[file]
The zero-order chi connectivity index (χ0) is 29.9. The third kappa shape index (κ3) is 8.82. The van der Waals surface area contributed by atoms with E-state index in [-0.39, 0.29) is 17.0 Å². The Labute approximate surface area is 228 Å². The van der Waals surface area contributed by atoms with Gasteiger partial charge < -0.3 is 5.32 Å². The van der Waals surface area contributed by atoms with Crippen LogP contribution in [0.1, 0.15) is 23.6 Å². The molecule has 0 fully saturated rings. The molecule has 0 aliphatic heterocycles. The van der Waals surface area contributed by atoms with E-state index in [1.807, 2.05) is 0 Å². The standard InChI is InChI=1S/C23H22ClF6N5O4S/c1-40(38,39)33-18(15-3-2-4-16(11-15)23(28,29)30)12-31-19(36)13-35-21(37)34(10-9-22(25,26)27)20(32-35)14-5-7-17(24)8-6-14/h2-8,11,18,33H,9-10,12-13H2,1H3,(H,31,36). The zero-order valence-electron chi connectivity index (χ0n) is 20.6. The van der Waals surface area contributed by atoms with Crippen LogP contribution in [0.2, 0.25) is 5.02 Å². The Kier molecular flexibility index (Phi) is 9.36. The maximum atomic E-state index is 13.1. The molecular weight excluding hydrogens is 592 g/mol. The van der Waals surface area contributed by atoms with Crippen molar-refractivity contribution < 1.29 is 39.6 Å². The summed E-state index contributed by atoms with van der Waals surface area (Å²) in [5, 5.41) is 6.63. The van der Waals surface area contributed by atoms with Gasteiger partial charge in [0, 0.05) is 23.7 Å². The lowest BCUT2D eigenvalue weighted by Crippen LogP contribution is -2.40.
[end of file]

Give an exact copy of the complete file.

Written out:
The zero-order chi connectivity index (χ0) is 29.9. The third kappa shape index (κ3) is 8.82. The van der Waals surface area contributed by atoms with E-state index in [-0.39, 0.29) is 17.0 Å². The Labute approximate surface area is 228 Å². The van der Waals surface area contributed by atoms with Gasteiger partial charge < -0.3 is 5.32 Å². The van der Waals surface area contributed by atoms with Crippen LogP contribution in [0.1, 0.15) is 23.6 Å². The molecule has 0 fully saturated rings. The molecule has 0 aliphatic heterocycles. The van der Waals surface area contributed by atoms with E-state index in [1.807, 2.05) is 0 Å². The standard InChI is InChI=1S/C23H22ClF6N5O4S/c1-40(38,39)33-18(15-3-2-4-16(11-15)23(28,29)30)12-31-19(36)13-35-21(37)34(10-9-22(25,26)27)20(32-35)14-5-7-17(24)8-6-14/h2-8,11,18,33H,9-10,12-13H2,1H3,(H,31,36). The zero-order valence-electron chi connectivity index (χ0n) is 20.6. The van der Waals surface area contributed by atoms with Crippen LogP contribution in [0.2, 0.25) is 5.02 Å². The Kier molecular flexibility index (Phi) is 9.36. The maximum atomic E-state index is 13.1. The molecular weight excluding hydrogens is 592 g/mol. The van der Waals surface area contributed by atoms with Crippen molar-refractivity contribution < 1.29 is 39.6 Å². The summed E-state index contributed by atoms with van der Waals surface area (Å²) in [5, 5.41) is 6.63. The van der Waals surface area contributed by atoms with Gasteiger partial charge in [0, 0.05) is 23.7 Å². The lowest BCUT2D eigenvalue weighted by Crippen LogP contribution is -2.40.